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Ilari Lehtonen, Ari Venäläinen, Andrea Vajda

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Introduction. Uncontrolled forest fires impact both natural and built-up environments as well as humans. The occurrence of a forest fire requires the same basic elements as any fire: heat, oxygen and fuel. Preceding and prevailing weather conditions are crucial for setting conditions susceptible to fire in a forest. Drought, high temperatures and pronounced evaporation dry off organic material in forests, i.e. the fuel. Strong wind during/after ignition substantially intensifies spreading of the fire and raises the likelihood of the surface fire transition to a crown fire (Rothermel 1991). A crown fire is a fire carried through the crowns of living trees. It typically leads to more severe impacts and is harder to extinguish than surface fire alone. The majority of fires are caused by human activities. For example, Ganteume et al. (2013) estimated that only about 7% of the fires (whose cause was known) in North Europe, 0.5% in Central Europe and 5% in South Europe were caused by natural sources. Similarly, a review by Bowman et al. (2009) showed that the variation in the occurrence of fires cannot be predicted by climate forcing alone, but that other aspects such including human behavior have to be taken into account, too. Weather and climate are not the only forcing mechanisms of forest fires, but they determine the conditions for fires to occur and spread, once an ignition occurs, and this way remain as the key factors for explaining the spatial and temporal variability of fires.
Climate change will indisputably increase forests’ fire sensitivity in areas where increases in summertime temperatures are accompanied by notable decreases in precipitation, such as in the Mediterranean area (Mouillot et al. 2002; Bedia et al. 2014). In more northern regions, estimates of the summertime precipitation amounts are inconclusive (Jylhä et al. 2009; Ylhäisi et al. 2010) making the effect of future climate on fire sensitivity not self-evident.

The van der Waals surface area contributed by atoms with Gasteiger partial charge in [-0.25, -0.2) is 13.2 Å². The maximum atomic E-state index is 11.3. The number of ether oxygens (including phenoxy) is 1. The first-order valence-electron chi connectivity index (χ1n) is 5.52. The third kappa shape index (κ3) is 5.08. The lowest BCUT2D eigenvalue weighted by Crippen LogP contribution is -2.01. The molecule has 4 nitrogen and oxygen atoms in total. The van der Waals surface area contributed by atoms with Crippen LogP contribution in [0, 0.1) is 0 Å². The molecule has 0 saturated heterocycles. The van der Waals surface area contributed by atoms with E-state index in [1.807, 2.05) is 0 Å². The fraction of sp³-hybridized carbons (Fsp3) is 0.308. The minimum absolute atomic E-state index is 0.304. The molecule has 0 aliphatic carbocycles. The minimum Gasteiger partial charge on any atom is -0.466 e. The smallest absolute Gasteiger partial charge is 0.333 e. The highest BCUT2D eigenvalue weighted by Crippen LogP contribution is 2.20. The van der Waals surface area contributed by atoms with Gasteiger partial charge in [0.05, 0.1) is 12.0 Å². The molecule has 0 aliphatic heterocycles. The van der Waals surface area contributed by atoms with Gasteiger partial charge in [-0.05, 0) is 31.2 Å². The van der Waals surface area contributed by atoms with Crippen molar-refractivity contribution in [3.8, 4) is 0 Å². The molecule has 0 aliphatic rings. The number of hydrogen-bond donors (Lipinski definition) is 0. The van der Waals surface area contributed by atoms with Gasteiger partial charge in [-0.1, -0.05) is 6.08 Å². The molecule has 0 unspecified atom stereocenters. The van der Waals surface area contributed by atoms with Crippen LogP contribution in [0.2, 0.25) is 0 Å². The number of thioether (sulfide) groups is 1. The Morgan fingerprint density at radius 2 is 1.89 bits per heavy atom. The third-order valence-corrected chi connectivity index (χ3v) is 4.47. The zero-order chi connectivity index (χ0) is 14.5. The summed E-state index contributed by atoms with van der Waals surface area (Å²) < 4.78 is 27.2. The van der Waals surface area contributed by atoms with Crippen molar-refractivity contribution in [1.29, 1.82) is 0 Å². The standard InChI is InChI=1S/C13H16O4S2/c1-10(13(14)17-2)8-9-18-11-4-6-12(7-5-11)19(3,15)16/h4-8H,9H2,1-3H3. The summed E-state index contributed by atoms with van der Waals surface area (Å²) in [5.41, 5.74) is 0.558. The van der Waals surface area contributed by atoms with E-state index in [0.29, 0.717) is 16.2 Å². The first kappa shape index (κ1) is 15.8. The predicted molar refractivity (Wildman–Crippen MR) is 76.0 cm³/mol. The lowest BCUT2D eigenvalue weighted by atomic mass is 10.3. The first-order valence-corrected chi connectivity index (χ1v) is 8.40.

Climate predictions. [...] In the future, the risk for wildfires is mainly projected to increase. However, in the north, the multi-model mean change is small or even negative over many areas, although this decreasing risk was nowhere indicated by all the models. This is interesting, as in many studies the forest-fire risk in the boreal zone has been found to increase as a response to global warming (e.g. Flannigan et al., 2009; Sherstyukov and Sherstyukov, 2014). However, as Lehtonen et al. (2016) pointed out, the scatter among the future model projections for high forest-fire danger is large in Northern Europe. Hence, the multi-model mean, that consists only of models downscaled with three different regional climate models, may not be representative enough. Moreover, it is biased towards the SMHI-RCA4 model that was used for downscaling three of the six models used here. The increase in the meteorological fire risk is more evident in Southern and Central Europe, where models unanimously project an increase in daily probability of fire risk (FWI>20) by 2-5 pp and locally >5 pp by 2050 and predominantly by >5% by 2100 in most of Southern Europe. The change is more robust under the RCP 8.5 scenario. Similar changes are expected for the very high forest fire risk (FWI>45), although the degree of change is somehow lower. This increase is both due to increasing temperatures and to decreasing summer precipitation. [...]

In Present and future probability of meteorological and hydrological hazards in Europe (2016), pp. 112-118 
Key: INRMM:14527984



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